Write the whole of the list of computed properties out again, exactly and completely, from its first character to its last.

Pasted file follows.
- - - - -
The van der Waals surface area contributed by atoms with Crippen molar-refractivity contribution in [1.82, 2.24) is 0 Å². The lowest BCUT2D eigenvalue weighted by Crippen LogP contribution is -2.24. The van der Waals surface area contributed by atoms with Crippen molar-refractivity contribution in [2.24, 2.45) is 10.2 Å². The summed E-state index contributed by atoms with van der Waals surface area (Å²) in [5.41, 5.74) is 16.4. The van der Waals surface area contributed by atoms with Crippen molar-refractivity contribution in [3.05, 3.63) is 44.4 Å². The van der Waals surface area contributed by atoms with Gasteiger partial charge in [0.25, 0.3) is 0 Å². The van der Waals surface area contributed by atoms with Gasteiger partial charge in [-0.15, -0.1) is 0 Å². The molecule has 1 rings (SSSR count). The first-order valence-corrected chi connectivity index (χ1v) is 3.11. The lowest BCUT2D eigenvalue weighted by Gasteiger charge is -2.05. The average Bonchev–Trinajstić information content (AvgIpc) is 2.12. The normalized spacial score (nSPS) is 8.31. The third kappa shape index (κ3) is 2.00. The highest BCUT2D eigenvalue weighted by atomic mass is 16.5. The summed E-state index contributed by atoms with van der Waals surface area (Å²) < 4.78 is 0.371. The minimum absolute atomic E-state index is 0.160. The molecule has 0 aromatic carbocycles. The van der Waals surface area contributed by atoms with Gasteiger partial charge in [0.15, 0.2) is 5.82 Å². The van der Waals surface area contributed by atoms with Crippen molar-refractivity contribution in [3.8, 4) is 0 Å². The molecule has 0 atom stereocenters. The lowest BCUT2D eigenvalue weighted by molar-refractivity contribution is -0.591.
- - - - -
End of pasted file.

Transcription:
The van der Waals surface area contributed by atoms with Crippen molar-refractivity contribution in [1.82, 2.24) is 0 Å². The lowest BCUT2D eigenvalue weighted by Crippen LogP contribution is -2.24. The van der Waals surface area contributed by atoms with Crippen molar-refractivity contribution in [2.24, 2.45) is 10.2 Å². The summed E-state index contributed by atoms with van der Waals surface area (Å²) in [5.41, 5.74) is 16.4. The van der Waals surface area contributed by atoms with Crippen molar-refractivity contribution in [3.05, 3.63) is 44.4 Å². The van der Waals surface area contributed by atoms with Gasteiger partial charge in [0.25, 0.3) is 0 Å². The van der Waals surface area contributed by atoms with Gasteiger partial charge in [-0.15, -0.1) is 0 Å². The molecule has 1 rings (SSSR count). The first-order valence-corrected chi connectivity index (χ1v) is 3.11. The lowest BCUT2D eigenvalue weighted by Gasteiger charge is -2.05. The average Bonchev–Trinajstić information content (AvgIpc) is 2.12. The normalized spacial score (nSPS) is 8.31. The third kappa shape index (κ3) is 2.00. The highest BCUT2D eigenvalue weighted by atomic mass is 16.5. The summed E-state index contributed by atoms with van der Waals surface area (Å²) < 4.78 is 0.371. The minimum absolute atomic E-state index is 0.160. The molecule has 0 aromatic carbocycles. The van der Waals surface area contributed by atoms with Gasteiger partial charge in [0.15, 0.2) is 5.82 Å². The van der Waals surface area contributed by atoms with Crippen molar-refractivity contribution in [3.8, 4) is 0 Å². The molecule has 0 atom stereocenters. The lowest BCUT2D eigenvalue weighted by molar-refractivity contribution is -0.591.